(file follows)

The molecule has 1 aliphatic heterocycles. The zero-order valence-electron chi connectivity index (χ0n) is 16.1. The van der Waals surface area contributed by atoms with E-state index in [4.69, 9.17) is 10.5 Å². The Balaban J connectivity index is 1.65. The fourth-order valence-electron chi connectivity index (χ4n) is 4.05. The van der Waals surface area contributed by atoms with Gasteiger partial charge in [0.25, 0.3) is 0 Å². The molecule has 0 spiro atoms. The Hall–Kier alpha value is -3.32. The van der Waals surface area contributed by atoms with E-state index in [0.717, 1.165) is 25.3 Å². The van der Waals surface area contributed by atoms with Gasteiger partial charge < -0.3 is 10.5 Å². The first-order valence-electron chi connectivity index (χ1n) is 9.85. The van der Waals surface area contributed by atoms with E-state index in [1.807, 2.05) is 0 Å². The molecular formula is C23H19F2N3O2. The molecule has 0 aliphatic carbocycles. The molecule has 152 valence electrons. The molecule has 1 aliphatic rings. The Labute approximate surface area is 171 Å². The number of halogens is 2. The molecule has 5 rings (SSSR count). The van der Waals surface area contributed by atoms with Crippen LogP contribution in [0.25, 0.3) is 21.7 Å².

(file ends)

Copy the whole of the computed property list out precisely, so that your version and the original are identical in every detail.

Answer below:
The molecule has 1 aliphatic heterocycles. The zero-order valence-electron chi connectivity index (χ0n) is 16.1. The van der Waals surface area contributed by atoms with E-state index in [4.69, 9.17) is 10.5 Å². The Balaban J connectivity index is 1.65. The fourth-order valence-electron chi connectivity index (χ4n) is 4.05. The van der Waals surface area contributed by atoms with Gasteiger partial charge in [0.25, 0.3) is 0 Å². The molecule has 0 spiro atoms. The Hall–Kier alpha value is -3.32. The van der Waals surface area contributed by atoms with E-state index in [0.717, 1.165) is 25.3 Å². The van der Waals surface area contributed by atoms with Gasteiger partial charge < -0.3 is 10.5 Å². The first-order valence-electron chi connectivity index (χ1n) is 9.85. The van der Waals surface area contributed by atoms with E-state index in [1.807, 2.05) is 0 Å². The molecular formula is C23H19F2N3O2. The molecule has 0 aliphatic carbocycles. The molecule has 152 valence electrons. The molecule has 1 aliphatic rings. The Labute approximate surface area is 171 Å². The number of halogens is 2. The molecule has 5 rings (SSSR count). The van der Waals surface area contributed by atoms with Crippen LogP contribution in [0.25, 0.3) is 21.7 Å².